Pictured above is the avatar robot waving at me. It is actually controlled remotely from Japan by the “pilot” Chifuyu-san. The robot’s actions, such as nodding and waving, can be controlled by a simple click of the mouse or tap on the iPad.

“Meta Table β” expands social participation opportunities for those who experience difficulties leaving the house, enabling them to engage with customers remotely.

Professor Yoichi Yamazaki, Yusei Sakai, Masaki Ishiwata, You Shirai

Preceded by a lecture, “Meta Table β” was shown to the public for the first time at Laval Virtual Festival.

LV Awards, Developer & Authoring Tools: “Virtual Acoustic Mixer” by Noise Makers – Destination Rennes

The winner of the Developer & Authoring Tools award was the “Virtual Acoustic Mixer” developed by Noisemakers, a France-based acoustic software manufacturer.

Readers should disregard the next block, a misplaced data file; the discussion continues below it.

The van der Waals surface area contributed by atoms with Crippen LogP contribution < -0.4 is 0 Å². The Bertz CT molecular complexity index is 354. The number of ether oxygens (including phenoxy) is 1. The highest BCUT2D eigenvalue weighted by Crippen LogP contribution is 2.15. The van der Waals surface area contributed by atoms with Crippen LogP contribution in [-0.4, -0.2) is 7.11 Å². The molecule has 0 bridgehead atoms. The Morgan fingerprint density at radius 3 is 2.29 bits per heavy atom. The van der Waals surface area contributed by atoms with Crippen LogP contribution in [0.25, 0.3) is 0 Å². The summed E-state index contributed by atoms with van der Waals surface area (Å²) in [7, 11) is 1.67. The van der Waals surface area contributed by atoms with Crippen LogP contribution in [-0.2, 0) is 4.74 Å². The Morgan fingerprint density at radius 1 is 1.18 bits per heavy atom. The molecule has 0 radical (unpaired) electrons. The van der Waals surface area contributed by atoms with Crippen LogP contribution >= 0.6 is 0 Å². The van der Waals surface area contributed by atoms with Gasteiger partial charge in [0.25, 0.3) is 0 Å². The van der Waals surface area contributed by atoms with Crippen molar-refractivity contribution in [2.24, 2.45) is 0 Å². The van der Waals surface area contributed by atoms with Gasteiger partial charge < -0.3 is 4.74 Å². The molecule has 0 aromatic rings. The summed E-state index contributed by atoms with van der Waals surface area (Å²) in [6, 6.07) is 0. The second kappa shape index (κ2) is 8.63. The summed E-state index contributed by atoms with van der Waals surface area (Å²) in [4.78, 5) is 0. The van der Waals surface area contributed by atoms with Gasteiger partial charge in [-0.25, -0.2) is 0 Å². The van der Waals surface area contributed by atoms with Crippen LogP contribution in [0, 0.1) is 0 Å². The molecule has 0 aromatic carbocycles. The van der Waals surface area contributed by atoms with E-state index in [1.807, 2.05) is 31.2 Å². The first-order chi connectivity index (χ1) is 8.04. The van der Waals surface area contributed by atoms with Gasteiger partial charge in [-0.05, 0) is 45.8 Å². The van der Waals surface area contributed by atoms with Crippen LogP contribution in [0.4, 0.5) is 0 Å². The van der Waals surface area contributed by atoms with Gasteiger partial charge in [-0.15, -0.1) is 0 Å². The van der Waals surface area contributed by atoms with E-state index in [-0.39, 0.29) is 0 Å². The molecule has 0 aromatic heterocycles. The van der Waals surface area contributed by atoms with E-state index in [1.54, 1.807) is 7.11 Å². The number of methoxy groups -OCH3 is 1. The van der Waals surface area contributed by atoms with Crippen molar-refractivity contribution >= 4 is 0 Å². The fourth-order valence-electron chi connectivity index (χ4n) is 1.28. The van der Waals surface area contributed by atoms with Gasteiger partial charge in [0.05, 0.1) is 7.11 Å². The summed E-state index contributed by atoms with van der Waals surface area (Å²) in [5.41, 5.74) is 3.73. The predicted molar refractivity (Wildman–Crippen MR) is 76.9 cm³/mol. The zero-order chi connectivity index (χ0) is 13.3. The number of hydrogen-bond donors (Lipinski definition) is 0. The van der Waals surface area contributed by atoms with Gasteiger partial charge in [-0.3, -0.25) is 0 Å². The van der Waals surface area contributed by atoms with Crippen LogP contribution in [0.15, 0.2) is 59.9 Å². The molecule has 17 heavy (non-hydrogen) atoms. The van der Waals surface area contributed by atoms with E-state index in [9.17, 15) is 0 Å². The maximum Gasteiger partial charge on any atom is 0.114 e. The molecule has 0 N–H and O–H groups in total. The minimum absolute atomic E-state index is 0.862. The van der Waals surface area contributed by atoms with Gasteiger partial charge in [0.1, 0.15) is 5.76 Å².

The Virtual Acoustic Mixer (VAM) is an authoring tool for 3D audio provided by Noisemakers. Implemented in the Binauralizer Studio software, the tool allows users to create high-quality room effects in virtual environments.

Binauralizer Studio is a spatial audio plug-in (VST, AU, AAX) that allows users to convert surround mixes to binaural 3D audio for headphones. This conversion preserves the original multichannel tracks’ spatial information.

Highly regarded in the field of sound design, VAM enables more realistic 3D audio spaces and helps sound producers for music, films and games create inspiring content.


Though this article only touches on the winning projects, there were many other fascinating works that were nominated, as well. For those planning to visit Laval Virtual next year, I highly recommend seeking out all types of experiences at the festival.

In the next article, I will review some of the digital art exhibitions shown at Laval Virtual Festival 2023.

Edited by SASAnishiki
Translated by cpnnn